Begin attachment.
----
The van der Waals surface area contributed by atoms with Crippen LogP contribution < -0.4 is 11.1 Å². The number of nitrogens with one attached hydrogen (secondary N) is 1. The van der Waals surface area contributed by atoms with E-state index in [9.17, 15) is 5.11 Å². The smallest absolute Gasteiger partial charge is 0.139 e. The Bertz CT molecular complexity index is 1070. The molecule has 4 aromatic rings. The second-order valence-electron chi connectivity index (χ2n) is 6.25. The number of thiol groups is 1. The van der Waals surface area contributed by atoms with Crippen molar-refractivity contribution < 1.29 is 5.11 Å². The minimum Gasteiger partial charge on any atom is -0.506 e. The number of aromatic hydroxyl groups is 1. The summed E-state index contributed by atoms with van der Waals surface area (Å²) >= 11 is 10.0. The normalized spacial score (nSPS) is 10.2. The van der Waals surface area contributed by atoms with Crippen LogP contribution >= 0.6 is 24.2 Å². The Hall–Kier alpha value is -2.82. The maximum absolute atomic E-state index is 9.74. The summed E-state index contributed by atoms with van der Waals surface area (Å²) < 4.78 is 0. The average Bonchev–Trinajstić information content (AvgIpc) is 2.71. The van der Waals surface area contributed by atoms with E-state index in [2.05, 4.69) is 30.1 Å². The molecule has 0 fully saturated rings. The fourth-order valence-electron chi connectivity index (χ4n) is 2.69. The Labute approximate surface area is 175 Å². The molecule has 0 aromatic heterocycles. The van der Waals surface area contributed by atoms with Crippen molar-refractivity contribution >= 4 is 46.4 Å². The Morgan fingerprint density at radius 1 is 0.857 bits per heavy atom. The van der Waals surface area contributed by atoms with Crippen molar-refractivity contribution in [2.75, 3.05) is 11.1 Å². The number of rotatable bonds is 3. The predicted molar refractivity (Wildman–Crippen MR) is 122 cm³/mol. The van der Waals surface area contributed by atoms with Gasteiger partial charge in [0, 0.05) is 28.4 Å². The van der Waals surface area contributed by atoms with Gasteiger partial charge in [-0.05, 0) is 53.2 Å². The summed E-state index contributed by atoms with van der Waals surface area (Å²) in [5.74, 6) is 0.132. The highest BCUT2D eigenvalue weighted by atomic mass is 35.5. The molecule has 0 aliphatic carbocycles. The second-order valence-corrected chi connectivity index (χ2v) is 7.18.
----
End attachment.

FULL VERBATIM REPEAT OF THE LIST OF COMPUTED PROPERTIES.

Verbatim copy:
The van der Waals surface area contributed by atoms with Crippen LogP contribution < -0.4 is 11.1 Å². The number of nitrogens with one attached hydrogen (secondary N) is 1. The van der Waals surface area contributed by atoms with E-state index in [9.17, 15) is 5.11 Å². The smallest absolute Gasteiger partial charge is 0.139 e. The Bertz CT molecular complexity index is 1070. The molecule has 4 aromatic rings. The second-order valence-electron chi connectivity index (χ2n) is 6.25. The number of thiol groups is 1. The van der Waals surface area contributed by atoms with Crippen molar-refractivity contribution < 1.29 is 5.11 Å². The minimum Gasteiger partial charge on any atom is -0.506 e. The number of aromatic hydroxyl groups is 1. The summed E-state index contributed by atoms with van der Waals surface area (Å²) >= 11 is 10.0. The normalized spacial score (nSPS) is 10.2. The van der Waals surface area contributed by atoms with Crippen LogP contribution >= 0.6 is 24.2 Å². The Hall–Kier alpha value is -2.82. The maximum absolute atomic E-state index is 9.74. The summed E-state index contributed by atoms with van der Waals surface area (Å²) < 4.78 is 0. The average Bonchev–Trinajstić information content (AvgIpc) is 2.71. The van der Waals surface area contributed by atoms with E-state index in [2.05, 4.69) is 30.1 Å². The molecule has 0 fully saturated rings. The fourth-order valence-electron chi connectivity index (χ4n) is 2.69. The Labute approximate surface area is 175 Å². The molecule has 0 aromatic heterocycles. The van der Waals surface area contributed by atoms with Crippen molar-refractivity contribution >= 4 is 46.4 Å². The Morgan fingerprint density at radius 1 is 0.857 bits per heavy atom. The van der Waals surface area contributed by atoms with Crippen molar-refractivity contribution in [2.75, 3.05) is 11.1 Å². The number of rotatable bonds is 3. The predicted molar refractivity (Wildman–Crippen MR) is 122 cm³/mol. The van der Waals surface area contributed by atoms with Gasteiger partial charge in [0, 0.05) is 28.4 Å². The van der Waals surface area contributed by atoms with Gasteiger partial charge in [-0.05, 0) is 53.2 Å². The summed E-state index contributed by atoms with van der Waals surface area (Å²) in [5.74, 6) is 0.132. The highest BCUT2D eigenvalue weighted by atomic mass is 35.5. The molecule has 0 aliphatic carbocycles. The second-order valence-corrected chi connectivity index (χ2v) is 7.18.